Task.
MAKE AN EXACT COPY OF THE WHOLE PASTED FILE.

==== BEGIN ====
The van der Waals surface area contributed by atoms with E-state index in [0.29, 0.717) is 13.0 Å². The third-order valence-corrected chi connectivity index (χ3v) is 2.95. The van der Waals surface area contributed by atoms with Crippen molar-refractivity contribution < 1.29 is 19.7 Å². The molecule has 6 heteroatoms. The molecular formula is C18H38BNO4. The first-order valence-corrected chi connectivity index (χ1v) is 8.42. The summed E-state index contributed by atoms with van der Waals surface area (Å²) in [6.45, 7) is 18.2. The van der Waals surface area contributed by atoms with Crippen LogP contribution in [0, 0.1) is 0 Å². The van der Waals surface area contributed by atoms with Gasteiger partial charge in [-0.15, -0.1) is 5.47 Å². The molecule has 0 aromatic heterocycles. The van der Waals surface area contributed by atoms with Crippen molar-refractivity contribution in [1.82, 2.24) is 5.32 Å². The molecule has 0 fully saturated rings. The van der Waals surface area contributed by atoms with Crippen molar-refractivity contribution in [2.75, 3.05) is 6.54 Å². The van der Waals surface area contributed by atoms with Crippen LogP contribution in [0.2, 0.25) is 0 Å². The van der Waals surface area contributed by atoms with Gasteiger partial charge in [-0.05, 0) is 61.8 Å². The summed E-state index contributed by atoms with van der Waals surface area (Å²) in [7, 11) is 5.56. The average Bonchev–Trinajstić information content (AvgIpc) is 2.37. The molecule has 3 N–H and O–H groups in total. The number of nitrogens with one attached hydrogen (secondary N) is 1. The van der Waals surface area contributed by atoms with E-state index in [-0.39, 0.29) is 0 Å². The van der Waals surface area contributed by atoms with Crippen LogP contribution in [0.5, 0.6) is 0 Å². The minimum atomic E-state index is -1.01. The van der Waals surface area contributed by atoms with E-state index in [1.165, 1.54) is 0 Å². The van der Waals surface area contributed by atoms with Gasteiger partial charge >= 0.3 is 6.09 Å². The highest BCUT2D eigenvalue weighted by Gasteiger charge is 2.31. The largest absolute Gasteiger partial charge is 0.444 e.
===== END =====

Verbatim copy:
The van der Waals surface area contributed by atoms with E-state index in [0.29, 0.717) is 13.0 Å². The third-order valence-corrected chi connectivity index (χ3v) is 2.95. The van der Waals surface area contributed by atoms with Crippen molar-refractivity contribution < 1.29 is 19.7 Å². The molecule has 6 heteroatoms. The molecular formula is C18H38BNO4. The first-order valence-corrected chi connectivity index (χ1v) is 8.42. The summed E-state index contributed by atoms with van der Waals surface area (Å²) in [6.45, 7) is 18.2. The van der Waals surface area contributed by atoms with Crippen LogP contribution in [0, 0.1) is 0 Å². The van der Waals surface area contributed by atoms with Gasteiger partial charge in [-0.15, -0.1) is 5.47 Å². The molecule has 0 aromatic heterocycles. The van der Waals surface area contributed by atoms with Crippen molar-refractivity contribution in [1.82, 2.24) is 5.32 Å². The molecule has 0 fully saturated rings. The van der Waals surface area contributed by atoms with Crippen molar-refractivity contribution in [2.75, 3.05) is 6.54 Å². The van der Waals surface area contributed by atoms with Crippen LogP contribution in [0.2, 0.25) is 0 Å². The van der Waals surface area contributed by atoms with Gasteiger partial charge in [-0.05, 0) is 61.8 Å². The summed E-state index contributed by atoms with van der Waals surface area (Å²) in [7, 11) is 5.56. The average Bonchev–Trinajstić information content (AvgIpc) is 2.37. The molecule has 3 N–H and O–H groups in total. The number of nitrogens with one attached hydrogen (secondary N) is 1. The van der Waals surface area contributed by atoms with E-state index in [-0.39, 0.29) is 0 Å². The van der Waals surface area contributed by atoms with Crippen LogP contribution in [0.5, 0.6) is 0 Å². The minimum atomic E-state index is -1.01. The van der Waals surface area contributed by atoms with E-state index in [1.165, 1.54) is 0 Å². The van der Waals surface area contributed by atoms with Gasteiger partial charge >= 0.3 is 6.09 Å². The highest BCUT2D eigenvalue weighted by Gasteiger charge is 2.31. The largest absolute Gasteiger partial charge is 0.444 e.